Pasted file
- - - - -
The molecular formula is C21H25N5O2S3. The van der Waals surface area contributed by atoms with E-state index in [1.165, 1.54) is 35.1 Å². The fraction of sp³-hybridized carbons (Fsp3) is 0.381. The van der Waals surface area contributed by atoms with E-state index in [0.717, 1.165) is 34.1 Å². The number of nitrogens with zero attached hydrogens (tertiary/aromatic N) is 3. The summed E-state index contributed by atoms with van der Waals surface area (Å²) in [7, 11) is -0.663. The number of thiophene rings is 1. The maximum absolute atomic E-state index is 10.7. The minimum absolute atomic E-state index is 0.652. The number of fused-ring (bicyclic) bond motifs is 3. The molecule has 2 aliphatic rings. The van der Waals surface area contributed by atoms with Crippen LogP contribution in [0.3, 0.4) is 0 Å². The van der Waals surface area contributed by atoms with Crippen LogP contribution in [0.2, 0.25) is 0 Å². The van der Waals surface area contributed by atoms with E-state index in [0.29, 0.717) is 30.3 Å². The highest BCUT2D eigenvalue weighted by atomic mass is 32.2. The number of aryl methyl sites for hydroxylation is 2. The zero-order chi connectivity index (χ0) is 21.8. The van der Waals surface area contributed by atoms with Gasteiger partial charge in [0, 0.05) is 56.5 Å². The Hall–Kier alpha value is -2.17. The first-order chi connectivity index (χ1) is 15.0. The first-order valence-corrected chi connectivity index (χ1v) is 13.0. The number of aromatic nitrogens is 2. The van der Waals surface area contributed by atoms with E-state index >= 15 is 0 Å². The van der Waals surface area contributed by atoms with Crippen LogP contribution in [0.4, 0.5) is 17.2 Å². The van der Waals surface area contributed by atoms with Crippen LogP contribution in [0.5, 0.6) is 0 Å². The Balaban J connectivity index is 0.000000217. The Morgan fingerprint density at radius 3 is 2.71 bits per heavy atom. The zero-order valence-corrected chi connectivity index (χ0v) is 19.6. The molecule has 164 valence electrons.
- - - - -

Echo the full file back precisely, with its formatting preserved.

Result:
The molecular formula is C21H25N5O2S3. The van der Waals surface area contributed by atoms with E-state index in [1.165, 1.54) is 35.1 Å². The fraction of sp³-hybridized carbons (Fsp3) is 0.381. The van der Waals surface area contributed by atoms with E-state index in [0.717, 1.165) is 34.1 Å². The number of nitrogens with zero attached hydrogens (tertiary/aromatic N) is 3. The summed E-state index contributed by atoms with van der Waals surface area (Å²) in [7, 11) is -0.663. The number of thiophene rings is 1. The maximum absolute atomic E-state index is 10.7. The minimum absolute atomic E-state index is 0.652. The number of fused-ring (bicyclic) bond motifs is 3. The molecule has 2 aliphatic rings. The van der Waals surface area contributed by atoms with Crippen LogP contribution in [0.3, 0.4) is 0 Å². The van der Waals surface area contributed by atoms with Crippen LogP contribution in [0.2, 0.25) is 0 Å². The van der Waals surface area contributed by atoms with E-state index in [0.29, 0.717) is 30.3 Å². The highest BCUT2D eigenvalue weighted by atomic mass is 32.2. The number of aryl methyl sites for hydroxylation is 2. The zero-order chi connectivity index (χ0) is 21.8. The van der Waals surface area contributed by atoms with Gasteiger partial charge in [0, 0.05) is 56.5 Å². The Hall–Kier alpha value is -2.17. The first-order chi connectivity index (χ1) is 15.0. The first-order valence-corrected chi connectivity index (χ1v) is 13.0. The number of aromatic nitrogens is 2. The van der Waals surface area contributed by atoms with E-state index >= 15 is 0 Å². The van der Waals surface area contributed by atoms with Crippen LogP contribution in [0.4, 0.5) is 17.2 Å². The van der Waals surface area contributed by atoms with Crippen LogP contribution in [0.5, 0.6) is 0 Å². The Balaban J connectivity index is 0.000000217. The Morgan fingerprint density at radius 3 is 2.71 bits per heavy atom. The zero-order valence-corrected chi connectivity index (χ0v) is 19.6. The molecule has 164 valence electrons.